After a clerical error prevented some teachers in the state from receiving the $1,500 pay raise passed last year, Mississippi educators and school districts are on the way to receiving their fair shares.

Rob Roberson mug

State Rep. Rob Roberson

The Mississippi House of Representatives passed a bill on Thursday making up the $18.4 million shortfall that prevented elective teachers, librarians, teacher assistants, special education teachers and others from receiving the across-the-board $1,500 pay raise for Mississippi teachers passed last year. It was the house’s first official action in the 2020 legislative session, which began Tuesday, Jan.7.

“This money should shore up any of the problems that were created whenever we didn’t include them last year,” said Starkville Republican Rep. Rob Roberson.

The bill now heads to the Senate, where Roberson said he expected little to no opposition.

“I can’t see anybody not being in favor of this,” Roberson said. “Both sides have committed that we would get this straightened out, and local school districts are depending on this money. I think they have enough money to make it through April as it stands, and if this money doesn’t go through, they’re not going to be able to afford it. This has got to go through.”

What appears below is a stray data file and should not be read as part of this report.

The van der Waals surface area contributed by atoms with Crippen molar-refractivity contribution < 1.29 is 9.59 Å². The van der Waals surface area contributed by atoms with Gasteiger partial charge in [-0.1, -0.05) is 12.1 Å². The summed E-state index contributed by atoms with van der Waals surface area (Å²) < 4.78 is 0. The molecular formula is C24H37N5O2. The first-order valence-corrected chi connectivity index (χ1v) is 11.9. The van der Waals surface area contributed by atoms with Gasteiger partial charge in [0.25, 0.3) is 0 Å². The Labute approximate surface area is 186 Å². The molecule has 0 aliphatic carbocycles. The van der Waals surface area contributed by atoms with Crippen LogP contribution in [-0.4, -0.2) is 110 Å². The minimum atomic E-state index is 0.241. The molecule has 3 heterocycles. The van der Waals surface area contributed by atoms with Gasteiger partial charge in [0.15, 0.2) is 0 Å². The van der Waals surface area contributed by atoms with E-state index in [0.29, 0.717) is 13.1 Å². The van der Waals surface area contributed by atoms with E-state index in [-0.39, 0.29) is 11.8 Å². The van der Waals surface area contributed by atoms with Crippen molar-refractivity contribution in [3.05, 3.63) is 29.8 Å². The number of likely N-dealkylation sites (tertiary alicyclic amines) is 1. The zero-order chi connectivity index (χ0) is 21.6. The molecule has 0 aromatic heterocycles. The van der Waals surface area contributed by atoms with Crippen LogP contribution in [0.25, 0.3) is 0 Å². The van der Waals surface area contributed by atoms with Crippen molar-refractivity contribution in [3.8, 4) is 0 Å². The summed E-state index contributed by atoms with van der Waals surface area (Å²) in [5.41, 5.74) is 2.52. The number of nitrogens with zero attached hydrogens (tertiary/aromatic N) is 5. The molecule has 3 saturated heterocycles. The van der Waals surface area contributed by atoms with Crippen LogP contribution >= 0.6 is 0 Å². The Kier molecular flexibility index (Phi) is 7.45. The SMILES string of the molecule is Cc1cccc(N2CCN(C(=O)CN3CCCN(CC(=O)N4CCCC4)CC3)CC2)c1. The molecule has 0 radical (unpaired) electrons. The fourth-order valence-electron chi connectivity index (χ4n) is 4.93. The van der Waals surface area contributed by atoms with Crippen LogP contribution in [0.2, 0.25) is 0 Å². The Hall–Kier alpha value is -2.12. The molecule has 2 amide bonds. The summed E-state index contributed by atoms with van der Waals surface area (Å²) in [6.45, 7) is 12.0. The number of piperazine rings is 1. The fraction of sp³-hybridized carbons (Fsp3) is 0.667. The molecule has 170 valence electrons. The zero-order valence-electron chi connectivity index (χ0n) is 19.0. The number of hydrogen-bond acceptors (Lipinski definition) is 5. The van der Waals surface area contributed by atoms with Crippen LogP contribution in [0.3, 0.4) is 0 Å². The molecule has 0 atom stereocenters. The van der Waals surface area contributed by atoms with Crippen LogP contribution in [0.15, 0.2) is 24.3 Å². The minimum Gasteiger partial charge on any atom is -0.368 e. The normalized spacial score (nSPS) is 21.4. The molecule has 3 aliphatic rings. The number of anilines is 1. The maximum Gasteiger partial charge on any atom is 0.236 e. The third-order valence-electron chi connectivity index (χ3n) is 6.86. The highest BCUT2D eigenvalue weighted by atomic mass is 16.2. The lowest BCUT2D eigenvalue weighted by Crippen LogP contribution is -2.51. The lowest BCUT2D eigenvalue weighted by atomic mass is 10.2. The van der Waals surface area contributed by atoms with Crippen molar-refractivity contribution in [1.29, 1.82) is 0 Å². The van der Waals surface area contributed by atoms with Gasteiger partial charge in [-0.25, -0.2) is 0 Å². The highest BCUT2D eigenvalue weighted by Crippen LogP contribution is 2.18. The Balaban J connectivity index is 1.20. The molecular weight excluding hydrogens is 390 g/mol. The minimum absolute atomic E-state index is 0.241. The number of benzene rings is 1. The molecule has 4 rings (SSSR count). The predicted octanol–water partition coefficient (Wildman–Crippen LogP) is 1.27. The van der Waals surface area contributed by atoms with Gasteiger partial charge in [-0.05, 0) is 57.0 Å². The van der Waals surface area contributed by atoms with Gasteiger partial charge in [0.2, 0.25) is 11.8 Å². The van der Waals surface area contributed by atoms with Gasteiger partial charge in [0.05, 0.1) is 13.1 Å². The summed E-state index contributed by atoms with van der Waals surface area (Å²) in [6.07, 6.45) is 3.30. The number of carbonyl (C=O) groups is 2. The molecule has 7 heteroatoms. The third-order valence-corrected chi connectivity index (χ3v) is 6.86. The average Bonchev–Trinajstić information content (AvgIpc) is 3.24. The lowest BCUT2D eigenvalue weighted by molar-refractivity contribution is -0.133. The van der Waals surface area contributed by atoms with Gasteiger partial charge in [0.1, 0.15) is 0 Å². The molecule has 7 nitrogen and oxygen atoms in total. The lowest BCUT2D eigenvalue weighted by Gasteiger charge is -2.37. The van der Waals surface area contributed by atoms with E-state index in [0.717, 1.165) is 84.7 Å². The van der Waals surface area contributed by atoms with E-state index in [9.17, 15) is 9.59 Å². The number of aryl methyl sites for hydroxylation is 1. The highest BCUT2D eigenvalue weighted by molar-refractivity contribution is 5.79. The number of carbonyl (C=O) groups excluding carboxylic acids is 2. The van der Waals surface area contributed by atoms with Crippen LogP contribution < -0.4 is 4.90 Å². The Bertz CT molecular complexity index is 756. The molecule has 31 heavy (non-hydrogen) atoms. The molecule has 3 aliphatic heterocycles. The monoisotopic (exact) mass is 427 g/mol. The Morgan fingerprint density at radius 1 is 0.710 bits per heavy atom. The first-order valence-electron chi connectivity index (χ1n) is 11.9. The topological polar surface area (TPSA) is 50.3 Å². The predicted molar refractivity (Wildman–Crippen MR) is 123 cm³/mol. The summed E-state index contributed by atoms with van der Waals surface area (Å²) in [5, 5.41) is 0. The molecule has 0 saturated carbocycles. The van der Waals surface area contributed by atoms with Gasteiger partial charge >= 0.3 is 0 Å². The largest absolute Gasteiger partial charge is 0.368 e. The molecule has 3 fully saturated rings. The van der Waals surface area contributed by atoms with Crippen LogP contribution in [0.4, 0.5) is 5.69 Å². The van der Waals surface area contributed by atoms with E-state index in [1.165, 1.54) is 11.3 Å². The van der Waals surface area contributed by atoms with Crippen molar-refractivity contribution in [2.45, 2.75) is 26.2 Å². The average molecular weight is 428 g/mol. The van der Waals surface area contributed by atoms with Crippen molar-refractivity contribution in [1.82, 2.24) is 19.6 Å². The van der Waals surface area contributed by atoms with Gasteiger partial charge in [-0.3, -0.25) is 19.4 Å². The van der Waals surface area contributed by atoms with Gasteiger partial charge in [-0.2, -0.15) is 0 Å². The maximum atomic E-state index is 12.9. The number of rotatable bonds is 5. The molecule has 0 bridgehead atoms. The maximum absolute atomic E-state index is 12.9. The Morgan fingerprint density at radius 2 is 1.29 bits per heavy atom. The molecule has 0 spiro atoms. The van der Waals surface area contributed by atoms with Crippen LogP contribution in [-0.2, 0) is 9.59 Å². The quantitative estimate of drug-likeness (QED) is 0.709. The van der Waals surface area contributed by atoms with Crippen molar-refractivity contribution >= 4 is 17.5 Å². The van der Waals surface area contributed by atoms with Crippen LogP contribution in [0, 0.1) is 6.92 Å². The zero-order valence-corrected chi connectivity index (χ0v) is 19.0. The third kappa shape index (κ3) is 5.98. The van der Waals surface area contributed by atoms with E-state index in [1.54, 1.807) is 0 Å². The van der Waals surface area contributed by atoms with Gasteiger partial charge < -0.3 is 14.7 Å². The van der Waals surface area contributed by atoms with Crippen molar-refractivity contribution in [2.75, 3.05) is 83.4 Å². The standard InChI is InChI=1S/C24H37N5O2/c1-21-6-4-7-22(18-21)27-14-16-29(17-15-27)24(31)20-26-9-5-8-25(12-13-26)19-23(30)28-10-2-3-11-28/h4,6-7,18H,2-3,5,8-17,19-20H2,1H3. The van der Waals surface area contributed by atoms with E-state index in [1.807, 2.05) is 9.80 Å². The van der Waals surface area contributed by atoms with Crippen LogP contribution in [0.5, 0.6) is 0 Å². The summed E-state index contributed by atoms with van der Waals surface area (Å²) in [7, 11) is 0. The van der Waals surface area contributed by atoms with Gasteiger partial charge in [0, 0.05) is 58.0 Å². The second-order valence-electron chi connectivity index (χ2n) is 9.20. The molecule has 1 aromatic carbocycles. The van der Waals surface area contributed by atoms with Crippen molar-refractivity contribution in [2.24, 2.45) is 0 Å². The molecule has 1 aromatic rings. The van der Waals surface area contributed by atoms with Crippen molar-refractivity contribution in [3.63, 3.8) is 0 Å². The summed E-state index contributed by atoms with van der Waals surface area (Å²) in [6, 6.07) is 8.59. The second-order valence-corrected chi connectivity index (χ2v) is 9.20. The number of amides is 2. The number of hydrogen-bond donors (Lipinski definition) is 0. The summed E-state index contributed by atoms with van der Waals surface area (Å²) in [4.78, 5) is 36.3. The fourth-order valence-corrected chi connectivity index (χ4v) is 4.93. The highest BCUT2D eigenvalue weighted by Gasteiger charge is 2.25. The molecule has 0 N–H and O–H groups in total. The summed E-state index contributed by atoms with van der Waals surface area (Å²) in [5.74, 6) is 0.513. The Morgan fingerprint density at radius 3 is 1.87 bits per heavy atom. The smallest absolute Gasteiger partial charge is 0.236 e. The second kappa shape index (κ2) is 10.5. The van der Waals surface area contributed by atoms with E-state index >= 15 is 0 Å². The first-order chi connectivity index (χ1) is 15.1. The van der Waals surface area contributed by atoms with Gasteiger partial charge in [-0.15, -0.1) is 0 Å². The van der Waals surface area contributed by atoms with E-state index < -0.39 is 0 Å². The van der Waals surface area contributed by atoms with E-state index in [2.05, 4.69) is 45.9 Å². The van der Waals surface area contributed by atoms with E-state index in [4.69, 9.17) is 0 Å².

Roberson also said work was being done in the education committee to ensure another such error does not happen.

“Future numbers should not have these types of shortfalls in them, so we shouldn’t have this problem again,” Roberson said.

State Rep. Cheikh Taylor, a Starkville Democrat, also spoke to the importance of the bill for teachers and school districts. He then applauded the work put in to correct the situation and ensure it doesn’t happen again.


Cheikh Taylor

“I think the statement to be made is that educators should know that education will be a priority coming forward,” Taylor said. “I think if you take the word of new leadership from (Lt. Gov.) Delbert Hosemann and even (House Speaker) Philip Gunn in their inaugural speech to the House members, education was one of the two or three top items.”

“That’s the only way we’re going to chart our plan and our working adults out of the mess we’re in as far as economic development and being 48th in education and attracting industry,” Taylor added.

For more on this story, read Monday's Starkville Daily News.

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